"Until and unless these victims themselves come to the street, I believe nothing will change, and the vested interested people will always take the chance of their helplessness," Hakasam adds. He says the lives of those facing expulsion from their villages has become miserable, as they have to move to remote areas to escape the stigma - their 'witch' brand spreads very fast to nearby areas. In those places too, where these victims find new livelihoods, they have to hide their identity for fear of the past catching up with them again.
Hakasam says that the low socio-economic status of these tribes and communities in the state is a major reason why such practices continue. But he also blames the willingness of people to believe such accusations, and this is not just among the poor. "It is surprising that even a section of the educated people of these tribes and communities still believes such superstition, like the existence of witches. Also, as some kind of religious practices have been attached to the belief, it becomes difficult for outside agencies or individuals to intervene in such situations and motivate them against such social evils", he adds.
ABSU campaigns against witch hunting
This is one reason why, even as incidents of witch-hunting have been increasing, there aren't very many organisations working to tackle the practice. Instead, it has been left to national organisations and other platforms to do what they can. The All Bodo Students Union (ABSU), the apex student body of the Bodos, has launched a vigorous awareness campaign to fight against superstition of witch-practices in the Bodo-dominated areas. The ABSU, which has been running the campaign since 2004, has so far rehabilitated at least 40 innocent persons who have been expelled from their original villages on the suspicion of witch practices, says Lawrence Islary, a senior leader of the student body.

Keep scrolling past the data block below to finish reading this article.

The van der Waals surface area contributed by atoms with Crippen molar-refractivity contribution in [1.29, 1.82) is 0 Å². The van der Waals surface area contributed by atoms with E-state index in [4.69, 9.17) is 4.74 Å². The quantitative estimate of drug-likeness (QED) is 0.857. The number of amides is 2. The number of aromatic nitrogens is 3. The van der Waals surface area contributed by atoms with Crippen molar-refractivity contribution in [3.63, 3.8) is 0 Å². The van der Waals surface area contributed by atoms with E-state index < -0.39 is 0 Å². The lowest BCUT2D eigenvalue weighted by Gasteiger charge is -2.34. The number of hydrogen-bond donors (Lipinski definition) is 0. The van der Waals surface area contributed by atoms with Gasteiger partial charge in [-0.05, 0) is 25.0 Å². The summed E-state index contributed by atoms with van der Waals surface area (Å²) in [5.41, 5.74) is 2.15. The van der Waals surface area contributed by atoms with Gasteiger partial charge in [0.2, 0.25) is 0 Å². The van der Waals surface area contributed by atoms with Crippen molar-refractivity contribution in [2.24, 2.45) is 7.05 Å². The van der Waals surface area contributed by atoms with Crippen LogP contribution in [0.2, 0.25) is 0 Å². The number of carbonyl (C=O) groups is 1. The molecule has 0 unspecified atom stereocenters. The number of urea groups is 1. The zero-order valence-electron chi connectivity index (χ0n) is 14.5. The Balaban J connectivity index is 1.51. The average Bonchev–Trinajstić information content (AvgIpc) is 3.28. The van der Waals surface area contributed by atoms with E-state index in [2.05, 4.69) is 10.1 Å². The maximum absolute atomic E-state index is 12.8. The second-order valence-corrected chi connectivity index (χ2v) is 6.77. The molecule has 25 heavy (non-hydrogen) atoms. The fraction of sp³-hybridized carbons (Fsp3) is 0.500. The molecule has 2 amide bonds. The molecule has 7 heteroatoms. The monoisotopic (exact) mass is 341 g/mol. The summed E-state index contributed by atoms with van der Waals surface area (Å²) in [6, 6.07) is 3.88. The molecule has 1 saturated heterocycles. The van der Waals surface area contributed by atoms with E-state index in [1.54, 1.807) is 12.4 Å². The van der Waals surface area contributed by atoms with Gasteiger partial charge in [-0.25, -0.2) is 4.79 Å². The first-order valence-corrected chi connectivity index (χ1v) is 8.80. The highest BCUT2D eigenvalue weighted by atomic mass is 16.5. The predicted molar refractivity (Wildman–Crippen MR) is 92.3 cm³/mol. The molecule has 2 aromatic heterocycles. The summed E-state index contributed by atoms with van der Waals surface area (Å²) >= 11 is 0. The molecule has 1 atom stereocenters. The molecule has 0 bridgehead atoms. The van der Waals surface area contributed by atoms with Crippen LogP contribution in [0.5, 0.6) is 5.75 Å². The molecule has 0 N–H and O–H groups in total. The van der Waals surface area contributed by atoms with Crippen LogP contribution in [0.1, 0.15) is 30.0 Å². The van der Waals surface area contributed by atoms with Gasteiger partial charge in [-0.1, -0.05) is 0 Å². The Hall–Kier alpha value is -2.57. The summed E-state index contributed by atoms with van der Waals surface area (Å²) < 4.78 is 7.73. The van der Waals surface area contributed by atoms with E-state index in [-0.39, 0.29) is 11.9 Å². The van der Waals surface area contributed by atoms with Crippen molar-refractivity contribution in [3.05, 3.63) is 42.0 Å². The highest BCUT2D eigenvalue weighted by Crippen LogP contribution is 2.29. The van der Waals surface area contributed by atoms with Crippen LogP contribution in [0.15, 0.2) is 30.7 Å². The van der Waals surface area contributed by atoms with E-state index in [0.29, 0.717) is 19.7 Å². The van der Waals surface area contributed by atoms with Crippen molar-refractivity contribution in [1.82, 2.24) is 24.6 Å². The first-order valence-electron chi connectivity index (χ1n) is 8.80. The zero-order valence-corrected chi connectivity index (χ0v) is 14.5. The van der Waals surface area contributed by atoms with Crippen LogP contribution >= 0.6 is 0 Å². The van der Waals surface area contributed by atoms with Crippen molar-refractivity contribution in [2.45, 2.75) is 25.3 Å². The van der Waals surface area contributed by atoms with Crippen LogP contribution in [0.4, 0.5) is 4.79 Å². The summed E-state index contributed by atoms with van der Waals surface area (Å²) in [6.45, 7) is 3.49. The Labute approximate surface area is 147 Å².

Muni Hajda in hospital, following the attack on her.
Islary says that improvement of basic healthcare and education in these areas may improve the situation to a great extent. Unfortunately, both healthcare and education infrastructure is very poor in all tribal-dominated areas in the state, he observes. "For instance, in Parbatjhara sub-division of Kokrajhara district, there was hardly a doctor last year and even now there is only one MBBS doctor to look after a huge population," he adds.
Absence of doctors is directly related to the problem - villagers and tribes are compelled to visit local quacks for treatment of different diseases. During monsoons in particular, water-borne diseases like malaria, cholera, and diarrhea often takes an epidemic form in villages. If the treatment is beyond their limit, these quacks, just to remain on safe side, accuse someone of the village of being a witch and declare that the bad spirit of that particular witch is responsible for diseases and deaths in the village! Such pronouncements and the prevailing superstitious beliefs in witchcraft provoke ignorant villagers to target their own neighbours and acquaintances.
In non-Bodo areas, there has been less progress against superstition and crimes linked to it. Clearly, a lot more is needed to be done, across the state, to have a significant impact.
More needed from the state
Hakasam is also critical of the role the state government has played - or more accurately, not plated. There has been so serious effort to punish the culprits, nor is there usually a proper investigation into incidents. In many witch-hunting related cases, the culprits are easily identifiable, or in many cases they themselves admit their guilt. But seious punishment for such crimes is rare. This has encouraged the vested interests, aggravating the situation, he says. Unlike Bihar or Jharkhand, in Assam there is no legislation to deal with the situation, despite the increasing incidents of witch hunting."